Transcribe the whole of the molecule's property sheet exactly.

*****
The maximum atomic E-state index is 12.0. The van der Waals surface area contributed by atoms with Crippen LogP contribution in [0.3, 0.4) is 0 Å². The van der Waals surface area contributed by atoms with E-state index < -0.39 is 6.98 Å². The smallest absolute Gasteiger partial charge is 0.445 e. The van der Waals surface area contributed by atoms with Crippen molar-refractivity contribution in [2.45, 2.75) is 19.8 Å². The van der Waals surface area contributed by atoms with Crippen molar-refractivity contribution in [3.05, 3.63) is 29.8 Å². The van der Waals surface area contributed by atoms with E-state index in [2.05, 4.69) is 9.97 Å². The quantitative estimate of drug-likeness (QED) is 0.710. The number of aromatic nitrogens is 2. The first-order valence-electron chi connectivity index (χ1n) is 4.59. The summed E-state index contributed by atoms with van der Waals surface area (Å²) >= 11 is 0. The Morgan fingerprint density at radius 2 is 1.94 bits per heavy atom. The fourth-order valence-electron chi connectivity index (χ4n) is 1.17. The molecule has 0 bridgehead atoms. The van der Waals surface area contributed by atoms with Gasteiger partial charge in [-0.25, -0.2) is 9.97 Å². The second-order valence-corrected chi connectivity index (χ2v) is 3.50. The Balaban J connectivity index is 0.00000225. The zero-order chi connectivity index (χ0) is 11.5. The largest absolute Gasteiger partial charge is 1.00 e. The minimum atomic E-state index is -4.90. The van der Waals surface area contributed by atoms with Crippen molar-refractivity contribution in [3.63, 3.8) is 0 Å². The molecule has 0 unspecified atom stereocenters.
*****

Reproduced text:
The maximum atomic E-state index is 12.0. The van der Waals surface area contributed by atoms with Crippen LogP contribution in [0.3, 0.4) is 0 Å². The van der Waals surface area contributed by atoms with E-state index < -0.39 is 6.98 Å². The smallest absolute Gasteiger partial charge is 0.445 e. The van der Waals surface area contributed by atoms with Crippen molar-refractivity contribution in [2.45, 2.75) is 19.8 Å². The van der Waals surface area contributed by atoms with Crippen molar-refractivity contribution in [3.05, 3.63) is 29.8 Å². The van der Waals surface area contributed by atoms with E-state index in [2.05, 4.69) is 9.97 Å². The quantitative estimate of drug-likeness (QED) is 0.710. The number of aromatic nitrogens is 2. The first-order valence-electron chi connectivity index (χ1n) is 4.59. The summed E-state index contributed by atoms with van der Waals surface area (Å²) >= 11 is 0. The Morgan fingerprint density at radius 2 is 1.94 bits per heavy atom. The fourth-order valence-electron chi connectivity index (χ4n) is 1.17. The molecule has 0 bridgehead atoms. The van der Waals surface area contributed by atoms with Gasteiger partial charge in [-0.25, -0.2) is 9.97 Å². The second-order valence-corrected chi connectivity index (χ2v) is 3.50. The Balaban J connectivity index is 0.00000225. The zero-order chi connectivity index (χ0) is 11.5. The largest absolute Gasteiger partial charge is 1.00 e. The minimum atomic E-state index is -4.90. The van der Waals surface area contributed by atoms with Crippen molar-refractivity contribution in [3.63, 3.8) is 0 Å². The molecule has 0 unspecified atom stereocenters.